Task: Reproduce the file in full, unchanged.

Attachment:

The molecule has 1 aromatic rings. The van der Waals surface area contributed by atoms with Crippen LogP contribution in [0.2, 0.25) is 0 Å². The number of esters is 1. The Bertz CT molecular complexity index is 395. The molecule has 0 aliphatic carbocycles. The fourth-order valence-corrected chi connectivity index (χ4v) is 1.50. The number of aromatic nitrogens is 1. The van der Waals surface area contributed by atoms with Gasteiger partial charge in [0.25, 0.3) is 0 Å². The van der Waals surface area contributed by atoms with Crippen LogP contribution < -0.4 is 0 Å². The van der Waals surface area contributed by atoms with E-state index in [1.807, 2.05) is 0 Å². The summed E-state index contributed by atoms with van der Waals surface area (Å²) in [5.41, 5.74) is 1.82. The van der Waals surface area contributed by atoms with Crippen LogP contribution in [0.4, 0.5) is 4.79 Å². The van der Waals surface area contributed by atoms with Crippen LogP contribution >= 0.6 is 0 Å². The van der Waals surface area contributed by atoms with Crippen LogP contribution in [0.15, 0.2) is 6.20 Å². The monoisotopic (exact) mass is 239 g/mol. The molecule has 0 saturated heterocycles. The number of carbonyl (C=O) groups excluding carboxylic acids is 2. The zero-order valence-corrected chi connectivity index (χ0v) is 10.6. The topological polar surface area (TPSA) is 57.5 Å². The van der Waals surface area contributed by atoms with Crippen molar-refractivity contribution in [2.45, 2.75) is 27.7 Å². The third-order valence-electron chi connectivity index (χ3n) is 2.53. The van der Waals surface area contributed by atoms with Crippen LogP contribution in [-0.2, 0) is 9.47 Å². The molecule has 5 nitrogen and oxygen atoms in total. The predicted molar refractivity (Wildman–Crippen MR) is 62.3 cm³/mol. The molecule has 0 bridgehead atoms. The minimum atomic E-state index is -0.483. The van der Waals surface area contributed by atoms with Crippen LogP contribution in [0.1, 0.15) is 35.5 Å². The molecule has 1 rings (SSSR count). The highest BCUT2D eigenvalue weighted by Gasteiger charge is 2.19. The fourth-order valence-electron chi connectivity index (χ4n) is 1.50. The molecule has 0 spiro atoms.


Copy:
The molecule has 1 aromatic rings. The van der Waals surface area contributed by atoms with Crippen LogP contribution in [0.2, 0.25) is 0 Å². The number of esters is 1. The Bertz CT molecular complexity index is 395. The molecule has 0 aliphatic carbocycles. The fourth-order valence-corrected chi connectivity index (χ4v) is 1.50. The number of aromatic nitrogens is 1. The van der Waals surface area contributed by atoms with Gasteiger partial charge in [0.25, 0.3) is 0 Å². The van der Waals surface area contributed by atoms with Crippen LogP contribution < -0.4 is 0 Å². The van der Waals surface area contributed by atoms with E-state index in [1.807, 2.05) is 0 Å². The summed E-state index contributed by atoms with van der Waals surface area (Å²) in [5.41, 5.74) is 1.82. The van der Waals surface area contributed by atoms with Crippen LogP contribution in [0.4, 0.5) is 4.79 Å². The van der Waals surface area contributed by atoms with Crippen LogP contribution >= 0.6 is 0 Å². The van der Waals surface area contributed by atoms with Crippen LogP contribution in [0.15, 0.2) is 6.20 Å². The monoisotopic (exact) mass is 239 g/mol. The molecule has 0 saturated heterocycles. The number of carbonyl (C=O) groups excluding carboxylic acids is 2. The zero-order valence-corrected chi connectivity index (χ0v) is 10.6. The topological polar surface area (TPSA) is 57.5 Å². The van der Waals surface area contributed by atoms with Crippen molar-refractivity contribution in [2.45, 2.75) is 27.7 Å². The third-order valence-electron chi connectivity index (χ3n) is 2.53. The van der Waals surface area contributed by atoms with Crippen LogP contribution in [-0.2, 0) is 9.47 Å². The molecule has 5 nitrogen and oxygen atoms in total. The predicted molar refractivity (Wildman–Crippen MR) is 62.3 cm³/mol. The molecule has 0 bridgehead atoms. The minimum atomic E-state index is -0.483. The van der Waals surface area contributed by atoms with Crippen LogP contribution in [0.1, 0.15) is 35.5 Å². The molecule has 1 rings (SSSR count). The highest BCUT2D eigenvalue weighted by Gasteiger charge is 2.19. The fourth-order valence-electron chi connectivity index (χ4n) is 1.50. The molecule has 0 spiro atoms.